Consumers felt better about the economy in May, probably thanks to a decline in both gas prices and unemployment, according to a University of Florida survey.

As economic prognosticators get more anxious, Floridians feel more optimistic.

Consumer confidence improved across the state this month, the University of Florida reported Tuesday, even as a national survey showed spreading gloom. The difference may lie in how the questions are asked, but also highlight the new sense of iffy-ness surrounding the current recovery.

“The sky isn’t falling. It’s a recovery running into some headwinds,” said Sean Snaith, an economist at the University of Central Florida.

The UF survey came out the same day that the New York-based Conference Board reported a sharp drop in its national survey of consumer confidence. Part of the difference may come from the surveys themselves. UF pollsters ask questions focused on personal finance and economic conditions, while the Conference Board asks about job prospects and business conditions.

A preliminary sampling by UF this month put the confidence index at 77, three points higher than in April and nine points higher than a year ago. Both represent significant increases, and put the index just under the post-recession high of 78 reached in April 2010.

The three-point gain in UF’s confidence index comes after three months of declines. It also coincides with a growing economic crisis in Europe that analysts warn could reverse the rebound under way in the United States.

Investors are becoming more anxious, leading to some ugly days on Wall Street in recent weeks. The Dow Jones stock index see-sawed its way to a 125-point gain Tuesday, even as fears of a banking meltdown in Spain sent cut into the day’s bullishness. Washington also is causing anxiety as economists warn of another recession if mandated spending cuts take effect next year as part of a debt-reduction plan. The cuts only take effect if Congress and the White House can’t work out another solution.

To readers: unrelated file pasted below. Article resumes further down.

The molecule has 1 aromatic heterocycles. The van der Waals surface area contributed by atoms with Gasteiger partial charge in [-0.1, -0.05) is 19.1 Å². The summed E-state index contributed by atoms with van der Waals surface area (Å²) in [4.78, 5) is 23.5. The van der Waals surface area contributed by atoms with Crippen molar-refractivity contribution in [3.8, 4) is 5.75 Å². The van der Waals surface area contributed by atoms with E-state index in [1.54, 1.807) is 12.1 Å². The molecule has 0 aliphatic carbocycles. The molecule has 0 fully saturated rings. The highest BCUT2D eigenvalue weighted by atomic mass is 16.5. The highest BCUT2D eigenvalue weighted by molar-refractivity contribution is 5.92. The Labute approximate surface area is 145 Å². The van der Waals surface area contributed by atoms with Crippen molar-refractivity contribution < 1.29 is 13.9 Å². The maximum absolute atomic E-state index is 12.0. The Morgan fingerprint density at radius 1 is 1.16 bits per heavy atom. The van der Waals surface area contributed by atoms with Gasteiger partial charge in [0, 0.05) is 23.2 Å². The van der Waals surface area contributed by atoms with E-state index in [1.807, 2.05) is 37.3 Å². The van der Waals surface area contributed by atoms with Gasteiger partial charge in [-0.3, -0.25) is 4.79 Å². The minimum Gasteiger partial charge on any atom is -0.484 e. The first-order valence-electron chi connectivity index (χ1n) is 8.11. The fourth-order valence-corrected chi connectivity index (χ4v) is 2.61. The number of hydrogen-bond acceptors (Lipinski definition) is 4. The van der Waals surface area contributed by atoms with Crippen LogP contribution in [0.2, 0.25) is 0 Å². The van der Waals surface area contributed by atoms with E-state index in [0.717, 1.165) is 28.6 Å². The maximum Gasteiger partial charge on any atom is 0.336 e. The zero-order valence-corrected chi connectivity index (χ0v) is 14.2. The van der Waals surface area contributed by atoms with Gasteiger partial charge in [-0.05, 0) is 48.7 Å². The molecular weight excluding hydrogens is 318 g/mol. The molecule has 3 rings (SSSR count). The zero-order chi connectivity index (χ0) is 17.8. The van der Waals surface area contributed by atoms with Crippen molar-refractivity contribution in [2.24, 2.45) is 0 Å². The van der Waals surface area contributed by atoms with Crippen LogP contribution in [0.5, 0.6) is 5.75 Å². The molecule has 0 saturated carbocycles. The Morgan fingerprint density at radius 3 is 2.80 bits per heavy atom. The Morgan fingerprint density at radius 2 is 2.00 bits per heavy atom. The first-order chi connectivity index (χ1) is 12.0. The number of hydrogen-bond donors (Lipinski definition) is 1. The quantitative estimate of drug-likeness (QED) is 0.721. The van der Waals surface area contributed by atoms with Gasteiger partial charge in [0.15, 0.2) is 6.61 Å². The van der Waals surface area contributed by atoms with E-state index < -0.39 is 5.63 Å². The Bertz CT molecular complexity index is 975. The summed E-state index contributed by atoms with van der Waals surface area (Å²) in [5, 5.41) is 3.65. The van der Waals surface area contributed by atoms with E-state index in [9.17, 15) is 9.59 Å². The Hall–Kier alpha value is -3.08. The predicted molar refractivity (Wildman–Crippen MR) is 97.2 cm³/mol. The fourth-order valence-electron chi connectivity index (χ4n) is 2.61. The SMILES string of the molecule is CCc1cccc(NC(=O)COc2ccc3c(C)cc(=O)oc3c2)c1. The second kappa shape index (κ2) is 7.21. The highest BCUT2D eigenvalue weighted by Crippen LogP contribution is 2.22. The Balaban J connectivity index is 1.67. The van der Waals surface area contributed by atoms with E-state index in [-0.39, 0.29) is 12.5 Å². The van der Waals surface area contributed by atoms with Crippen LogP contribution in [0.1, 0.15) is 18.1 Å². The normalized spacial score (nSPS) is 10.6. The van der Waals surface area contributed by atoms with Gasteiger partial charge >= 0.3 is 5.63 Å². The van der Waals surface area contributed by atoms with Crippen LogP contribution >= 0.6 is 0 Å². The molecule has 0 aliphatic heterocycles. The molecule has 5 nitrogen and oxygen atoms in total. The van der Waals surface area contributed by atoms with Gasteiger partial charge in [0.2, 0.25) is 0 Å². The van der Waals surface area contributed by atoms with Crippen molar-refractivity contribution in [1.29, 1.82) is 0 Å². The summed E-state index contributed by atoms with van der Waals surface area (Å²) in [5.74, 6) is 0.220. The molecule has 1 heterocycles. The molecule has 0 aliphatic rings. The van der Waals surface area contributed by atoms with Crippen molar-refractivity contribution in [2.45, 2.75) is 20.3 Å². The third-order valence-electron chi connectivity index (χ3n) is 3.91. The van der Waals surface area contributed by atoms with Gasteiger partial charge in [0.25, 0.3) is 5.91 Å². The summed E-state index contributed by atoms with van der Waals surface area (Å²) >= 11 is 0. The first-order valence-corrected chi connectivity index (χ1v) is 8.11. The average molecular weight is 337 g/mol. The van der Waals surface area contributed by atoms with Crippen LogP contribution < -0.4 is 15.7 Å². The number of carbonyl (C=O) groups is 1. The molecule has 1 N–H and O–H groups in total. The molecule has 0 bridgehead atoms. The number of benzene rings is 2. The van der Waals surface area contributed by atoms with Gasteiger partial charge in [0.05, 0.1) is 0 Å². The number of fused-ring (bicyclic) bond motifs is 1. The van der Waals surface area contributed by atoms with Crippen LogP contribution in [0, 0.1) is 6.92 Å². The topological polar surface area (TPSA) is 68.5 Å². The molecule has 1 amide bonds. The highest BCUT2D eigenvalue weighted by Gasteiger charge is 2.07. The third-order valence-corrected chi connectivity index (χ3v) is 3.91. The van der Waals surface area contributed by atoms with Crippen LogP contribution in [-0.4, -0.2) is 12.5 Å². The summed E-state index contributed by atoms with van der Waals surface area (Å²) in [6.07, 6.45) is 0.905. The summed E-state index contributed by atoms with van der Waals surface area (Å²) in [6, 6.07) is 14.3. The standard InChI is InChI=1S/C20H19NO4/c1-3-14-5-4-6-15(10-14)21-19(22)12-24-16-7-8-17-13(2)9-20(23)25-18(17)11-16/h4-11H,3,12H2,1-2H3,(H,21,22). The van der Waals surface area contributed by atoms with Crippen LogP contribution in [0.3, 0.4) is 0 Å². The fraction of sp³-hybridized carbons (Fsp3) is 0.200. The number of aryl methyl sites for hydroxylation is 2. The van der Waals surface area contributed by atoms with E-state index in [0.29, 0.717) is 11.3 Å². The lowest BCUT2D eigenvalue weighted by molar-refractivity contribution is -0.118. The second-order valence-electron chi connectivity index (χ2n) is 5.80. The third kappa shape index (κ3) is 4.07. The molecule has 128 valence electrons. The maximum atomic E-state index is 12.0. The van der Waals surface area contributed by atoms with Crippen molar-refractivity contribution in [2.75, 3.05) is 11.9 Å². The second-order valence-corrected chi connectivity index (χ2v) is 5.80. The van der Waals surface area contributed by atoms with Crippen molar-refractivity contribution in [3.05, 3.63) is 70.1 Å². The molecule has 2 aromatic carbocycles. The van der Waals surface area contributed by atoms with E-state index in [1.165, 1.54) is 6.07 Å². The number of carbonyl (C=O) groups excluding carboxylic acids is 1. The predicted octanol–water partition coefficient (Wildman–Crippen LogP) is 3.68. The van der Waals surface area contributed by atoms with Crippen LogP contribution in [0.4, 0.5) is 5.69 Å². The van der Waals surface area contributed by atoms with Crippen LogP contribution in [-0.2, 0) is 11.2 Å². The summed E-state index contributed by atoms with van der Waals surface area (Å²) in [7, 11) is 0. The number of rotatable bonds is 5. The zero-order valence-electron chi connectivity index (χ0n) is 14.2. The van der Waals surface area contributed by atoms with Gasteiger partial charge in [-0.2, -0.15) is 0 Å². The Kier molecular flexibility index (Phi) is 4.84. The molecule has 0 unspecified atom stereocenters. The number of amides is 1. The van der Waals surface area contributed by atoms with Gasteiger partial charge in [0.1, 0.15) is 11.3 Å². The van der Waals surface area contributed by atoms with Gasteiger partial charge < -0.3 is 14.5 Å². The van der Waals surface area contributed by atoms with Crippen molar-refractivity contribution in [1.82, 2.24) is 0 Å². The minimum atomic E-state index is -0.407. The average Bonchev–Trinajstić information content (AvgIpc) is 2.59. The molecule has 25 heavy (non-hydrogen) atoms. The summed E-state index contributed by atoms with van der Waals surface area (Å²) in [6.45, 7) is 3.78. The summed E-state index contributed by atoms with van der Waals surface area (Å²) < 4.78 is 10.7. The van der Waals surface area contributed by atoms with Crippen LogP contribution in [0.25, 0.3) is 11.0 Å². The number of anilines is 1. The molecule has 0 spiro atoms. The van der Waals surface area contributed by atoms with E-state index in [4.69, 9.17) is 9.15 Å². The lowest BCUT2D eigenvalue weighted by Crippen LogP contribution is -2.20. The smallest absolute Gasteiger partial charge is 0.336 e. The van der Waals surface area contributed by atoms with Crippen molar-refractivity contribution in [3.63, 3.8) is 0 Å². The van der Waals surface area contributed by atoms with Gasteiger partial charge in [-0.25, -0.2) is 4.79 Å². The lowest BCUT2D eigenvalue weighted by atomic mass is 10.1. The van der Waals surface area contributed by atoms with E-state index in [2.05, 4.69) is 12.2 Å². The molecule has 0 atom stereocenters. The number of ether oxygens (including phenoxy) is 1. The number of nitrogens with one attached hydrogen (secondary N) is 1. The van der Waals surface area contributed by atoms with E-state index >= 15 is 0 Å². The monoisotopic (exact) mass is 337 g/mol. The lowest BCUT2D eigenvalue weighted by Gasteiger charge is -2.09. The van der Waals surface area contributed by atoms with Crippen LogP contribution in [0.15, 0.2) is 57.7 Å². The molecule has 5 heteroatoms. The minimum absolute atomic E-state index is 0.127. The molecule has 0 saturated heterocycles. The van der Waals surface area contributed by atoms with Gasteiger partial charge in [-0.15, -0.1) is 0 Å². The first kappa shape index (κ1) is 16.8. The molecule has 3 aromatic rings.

Chris McCarty, head of polling for UF, noted the European and Washington issues probably aren’t yet showing up in the UF survey, but could cause another reversal in confidence if the global news doesn’t improve in the coming weeks and months.

Statewide, the numbers look encouraging. Florida’s unemployment rate is down from 9.4 percent to 8.7 percent in the past six months, and most counties are also seeing employers adding jobs. The Federal Reserve released its state-by-state index of leading economic indicators, and the report showed Florida’s economy was likely to grow by more than 1 percent through October.

The UF questions are the same used by the University of Michigan’s index of national consumer confidence. Unlike its counterpart at the Conference Board, the Michigan survey showed confidence at a five-year high in May. Spending questions can make the UF survey and Michigan surveys more sensitive to gas prices, which have been falling in recent months.

“I understand why people are feeling better off,” survey director Chris McCarty said. “Gas plays into it a lot.” Regular gasoline costs about 3.47 cents a gallon in Florida, 33 cents less than it did a month ago, according to AAA.